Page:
A cheat sheet for procrastinators!
Ho, ho, ho! The holidays start now and last through January 1, a festive stretch of entertaining and wine consumption. Don’t know what wine to serve with turkey and stuffing? Or what pairs with crown roast and horseradish cream? Cheese boards and other party bites? Here’s a clip-and-go tip sheet of highly-vetted, palate-pleasing wines for every dish including the butternut squash bisque recipe below. Happy feasting!
Full bodied white wines go with turkey, stuffing, root veggies, lobster, appetizers and cheeses.
Mouthwatering La Pitchoune chenin blanc primes the palate for first bites of assorted cheeses and bruschetta and can segue into turkey dinner. Reasonably priced organic Bonterra viognier (about $12) sports aromas of fresh cut nectarines, orange blossom and notes of oak and vanilla. Erath pinot gris ($13) is a racy one to try, and for tres elegant, splurge on Stony Hill chardonnay or indulgent Gary Farrell chardonnay.
Medium silky reds go with pork, ham, mushroom dishes, cranberry sauce and cranberry relish.
Alexana Winery Dundee Hills estate pinot noir, Willamette Valley, Oregon, will wow. The small winery founded by Houstonian Dr. Madaiah Revana produces about 13 pinot noirs, a favorite varietal of the season. Expertly-crafted Olema pinot noir (about $19) is an approachable tier within Amici Cellars. The high-scoring wine line turns every day into a celebration. Also consider velvety Cartograph pinot noir, or multilayered Georges Duboeuf pinot noir, France. Lighter, freshly-released Georges Duboeuf Beaujolais Noveau pairs with just about everything. (Serve slightly chilled.)
Bold and exotic reds marry with lamb, beef tenderloin, grilled porterhouse steak and garlicky mashed potatoes.
One of the first Sonoma wineries established in 1858, Gunlach Bundschu now produces abundant red varietals including a spicy, full-bodied estate zinfandel (about $35). Its bold cabernet sauvignon also loves meat and rich side dishes. Known for its world-class merlot, Duckhorn Vineyards Napa crafts Decoy by Duckhorn cabernet, a Duckhorn red blend ($18) and a cult-following sauvignon blanc among other varietals that are easy to locate Texas-wide.
Big bash, big value.
Large volume wines are the ticket here. Easy to find La Vieille Ferme from French wine pioneers Famille Perrin in blanc or rouge magnum (1.5 liters, $12) is reliable and affordable, so buy both if those are the wines for the night.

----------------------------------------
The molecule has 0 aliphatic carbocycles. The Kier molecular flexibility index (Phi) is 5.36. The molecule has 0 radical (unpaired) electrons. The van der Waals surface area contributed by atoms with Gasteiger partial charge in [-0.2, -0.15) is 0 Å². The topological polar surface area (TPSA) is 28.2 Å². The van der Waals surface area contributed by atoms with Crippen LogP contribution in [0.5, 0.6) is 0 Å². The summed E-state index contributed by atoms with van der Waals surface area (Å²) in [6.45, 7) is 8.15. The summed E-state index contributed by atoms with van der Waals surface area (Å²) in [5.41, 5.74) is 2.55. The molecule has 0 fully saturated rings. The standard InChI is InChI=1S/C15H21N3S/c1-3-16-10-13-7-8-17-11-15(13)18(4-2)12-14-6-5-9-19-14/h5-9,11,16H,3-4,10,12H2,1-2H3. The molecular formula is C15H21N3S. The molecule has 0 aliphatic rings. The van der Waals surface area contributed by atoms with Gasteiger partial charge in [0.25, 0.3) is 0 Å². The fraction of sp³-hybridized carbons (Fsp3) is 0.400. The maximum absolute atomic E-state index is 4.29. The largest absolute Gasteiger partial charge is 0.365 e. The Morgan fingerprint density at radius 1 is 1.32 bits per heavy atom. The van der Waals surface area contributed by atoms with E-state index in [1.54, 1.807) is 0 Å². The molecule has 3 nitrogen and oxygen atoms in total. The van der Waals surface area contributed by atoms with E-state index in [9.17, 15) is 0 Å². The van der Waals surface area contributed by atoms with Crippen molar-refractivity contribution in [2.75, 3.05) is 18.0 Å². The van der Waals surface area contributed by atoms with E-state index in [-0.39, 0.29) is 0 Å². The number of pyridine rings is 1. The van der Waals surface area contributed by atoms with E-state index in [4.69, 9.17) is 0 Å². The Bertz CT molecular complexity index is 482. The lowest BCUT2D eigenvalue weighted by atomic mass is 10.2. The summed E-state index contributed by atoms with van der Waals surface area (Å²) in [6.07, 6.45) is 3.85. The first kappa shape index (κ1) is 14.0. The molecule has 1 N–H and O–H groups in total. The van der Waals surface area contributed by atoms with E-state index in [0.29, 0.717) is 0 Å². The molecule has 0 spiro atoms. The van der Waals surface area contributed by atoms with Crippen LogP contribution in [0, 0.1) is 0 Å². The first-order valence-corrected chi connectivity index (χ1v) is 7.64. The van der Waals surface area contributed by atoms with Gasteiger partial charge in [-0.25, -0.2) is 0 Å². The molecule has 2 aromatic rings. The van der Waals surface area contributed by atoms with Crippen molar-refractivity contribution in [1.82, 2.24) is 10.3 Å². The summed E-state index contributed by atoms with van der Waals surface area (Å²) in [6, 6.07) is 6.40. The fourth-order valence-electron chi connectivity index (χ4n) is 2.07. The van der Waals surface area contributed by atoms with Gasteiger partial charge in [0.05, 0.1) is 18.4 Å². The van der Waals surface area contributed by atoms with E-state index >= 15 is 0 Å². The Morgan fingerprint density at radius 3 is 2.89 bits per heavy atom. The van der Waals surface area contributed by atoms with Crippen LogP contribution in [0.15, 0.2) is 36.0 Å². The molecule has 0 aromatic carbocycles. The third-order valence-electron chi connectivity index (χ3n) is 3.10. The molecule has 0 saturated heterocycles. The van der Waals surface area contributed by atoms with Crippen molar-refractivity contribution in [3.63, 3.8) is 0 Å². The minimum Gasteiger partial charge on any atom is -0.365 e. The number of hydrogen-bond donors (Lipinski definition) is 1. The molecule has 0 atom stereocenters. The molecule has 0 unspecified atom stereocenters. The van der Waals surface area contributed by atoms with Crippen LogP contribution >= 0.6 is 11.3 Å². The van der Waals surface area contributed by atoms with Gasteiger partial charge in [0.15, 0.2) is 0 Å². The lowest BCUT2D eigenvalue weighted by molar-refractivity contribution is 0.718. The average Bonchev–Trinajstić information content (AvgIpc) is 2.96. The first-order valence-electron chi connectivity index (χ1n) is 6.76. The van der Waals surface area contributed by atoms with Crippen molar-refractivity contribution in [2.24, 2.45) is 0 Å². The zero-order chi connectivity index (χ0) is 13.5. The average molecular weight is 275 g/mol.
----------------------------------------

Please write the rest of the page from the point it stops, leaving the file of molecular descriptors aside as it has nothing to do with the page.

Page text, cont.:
Rosé all day with anything from soup to nuts.
New Texas winery C.L. Butaud just released a fruity 2018 rosé made from cinsault grapes that is versatile with snacks, first course soups and salads—perfect for the red wine neophyte. For something more robust, hurry and order the Bannister Russian River Valley rosé of pinot noir ($25)—its color dazzles! Duchman Family Winery in Driftwood, Texas, produces a complex dry rosé ($22) that’s great year around. Who knows? A Texas Thanksgiving or Christmas could easily mean 80-degree patio weather.
Buy the wines: Most wines available at Spec’s locations around Texas, as well as the winery websites and retailers including Houston Wine Merchant, Austin Wine Merchant, HEB, Total Wine & More and Kroger.
The Brilliant Pairing
Butternut Squash Bisque
(Yield: 6 servings)
Pair this rich fall favorite, inspired by the bisque served at La Table in Houston, with a zippy, high-acid organic Bonterra sauvignon blanc. Cheers!
1 tablespoon canola or vegetable oil
1 tablespoon unsalted butter
1/2 cup diced onion
3/4 cup diced carrots
4 cups peeled and cubed butternut squash
3 cups vegetable stock
Salt and ground black pepper to taste
Ground nutmeg to taste
1/2 cup heavy cream (optional)
Heat the oil and melt the butter in a large pot over medium heat. Cook and stir the onion in the butter and oil under tender. Mix the carrots and squash into the pot.
Pour in vegetable stock, and season with salt, pepper and nutmeg. Bring to a boil, reduce heat, and simmer until vegetables are tender.
In a blender or food processor, puree the soup mixture until smooth. Return to the pot, and stir in the heavy cream. Heat through, but do not boil. Serve warm with a dash of nutmeg.
Cover photo courtesy Kelsey Knight
Robin Barr Sussman (firstname.lastname@example.org) is a freelance culinary and travel writer who studied at the Culinary Institute of America Greystone, Calif. As a chef for Sonoma County wineries, her specialty was food and wine pairing. Sussman is a columnist for Houston Modern Luxury Magazine, Prime Living and Houston House & Home. Her work also appears in Texas Monthly, Fodor’s and Private Clubs Magazine.